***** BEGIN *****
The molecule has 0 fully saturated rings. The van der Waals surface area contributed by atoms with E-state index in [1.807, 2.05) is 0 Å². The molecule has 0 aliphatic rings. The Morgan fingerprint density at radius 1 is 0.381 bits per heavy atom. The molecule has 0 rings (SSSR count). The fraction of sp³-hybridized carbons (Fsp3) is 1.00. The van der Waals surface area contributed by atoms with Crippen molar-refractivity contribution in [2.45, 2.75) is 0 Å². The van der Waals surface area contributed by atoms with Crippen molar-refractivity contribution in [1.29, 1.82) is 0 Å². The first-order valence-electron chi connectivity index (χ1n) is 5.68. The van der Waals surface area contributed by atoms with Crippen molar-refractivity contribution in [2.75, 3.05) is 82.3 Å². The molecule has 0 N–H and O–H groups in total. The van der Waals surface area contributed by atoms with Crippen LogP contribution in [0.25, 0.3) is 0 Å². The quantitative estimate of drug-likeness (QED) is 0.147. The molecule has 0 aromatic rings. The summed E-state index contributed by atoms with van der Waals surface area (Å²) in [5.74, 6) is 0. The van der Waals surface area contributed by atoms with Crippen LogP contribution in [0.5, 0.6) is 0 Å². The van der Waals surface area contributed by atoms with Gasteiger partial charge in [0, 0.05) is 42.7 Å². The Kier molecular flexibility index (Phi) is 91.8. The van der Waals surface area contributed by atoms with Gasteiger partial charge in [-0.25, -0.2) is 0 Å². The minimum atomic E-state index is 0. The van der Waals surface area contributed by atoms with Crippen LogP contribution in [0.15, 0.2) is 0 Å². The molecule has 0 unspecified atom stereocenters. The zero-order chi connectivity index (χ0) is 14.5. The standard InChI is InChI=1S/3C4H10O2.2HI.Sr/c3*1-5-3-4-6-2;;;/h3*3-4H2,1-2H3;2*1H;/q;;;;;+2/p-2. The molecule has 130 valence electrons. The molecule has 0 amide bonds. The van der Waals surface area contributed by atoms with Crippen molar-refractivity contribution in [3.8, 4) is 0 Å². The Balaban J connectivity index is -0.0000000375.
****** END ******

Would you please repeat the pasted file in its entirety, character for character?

The molecule has 0 fully saturated rings. The van der Waals surface area contributed by atoms with E-state index in [1.807, 2.05) is 0 Å². The molecule has 0 aliphatic rings. The Morgan fingerprint density at radius 1 is 0.381 bits per heavy atom. The molecule has 0 rings (SSSR count). The fraction of sp³-hybridized carbons (Fsp3) is 1.00. The van der Waals surface area contributed by atoms with Crippen molar-refractivity contribution in [2.45, 2.75) is 0 Å². The van der Waals surface area contributed by atoms with Crippen molar-refractivity contribution in [1.29, 1.82) is 0 Å². The first-order valence-electron chi connectivity index (χ1n) is 5.68. The van der Waals surface area contributed by atoms with Crippen molar-refractivity contribution in [2.75, 3.05) is 82.3 Å². The molecule has 0 N–H and O–H groups in total. The van der Waals surface area contributed by atoms with Crippen LogP contribution in [0.25, 0.3) is 0 Å². The quantitative estimate of drug-likeness (QED) is 0.147. The molecule has 0 aromatic rings. The summed E-state index contributed by atoms with van der Waals surface area (Å²) in [5.74, 6) is 0. The van der Waals surface area contributed by atoms with Crippen LogP contribution in [0.5, 0.6) is 0 Å². The van der Waals surface area contributed by atoms with Gasteiger partial charge in [0, 0.05) is 42.7 Å². The Kier molecular flexibility index (Phi) is 91.8. The van der Waals surface area contributed by atoms with Gasteiger partial charge in [-0.25, -0.2) is 0 Å². The minimum atomic E-state index is 0. The van der Waals surface area contributed by atoms with Crippen LogP contribution in [0.15, 0.2) is 0 Å². The molecule has 0 unspecified atom stereocenters. The zero-order chi connectivity index (χ0) is 14.5. The standard InChI is InChI=1S/3C4H10O2.2HI.Sr/c3*1-5-3-4-6-2;;;/h3*3-4H2,1-2H3;2*1H;/q;;;;;+2/p-2. The molecule has 130 valence electrons. The molecule has 0 amide bonds. The van der Waals surface area contributed by atoms with Crippen molar-refractivity contribution in [3.8, 4) is 0 Å². The Balaban J connectivity index is -0.0000000375.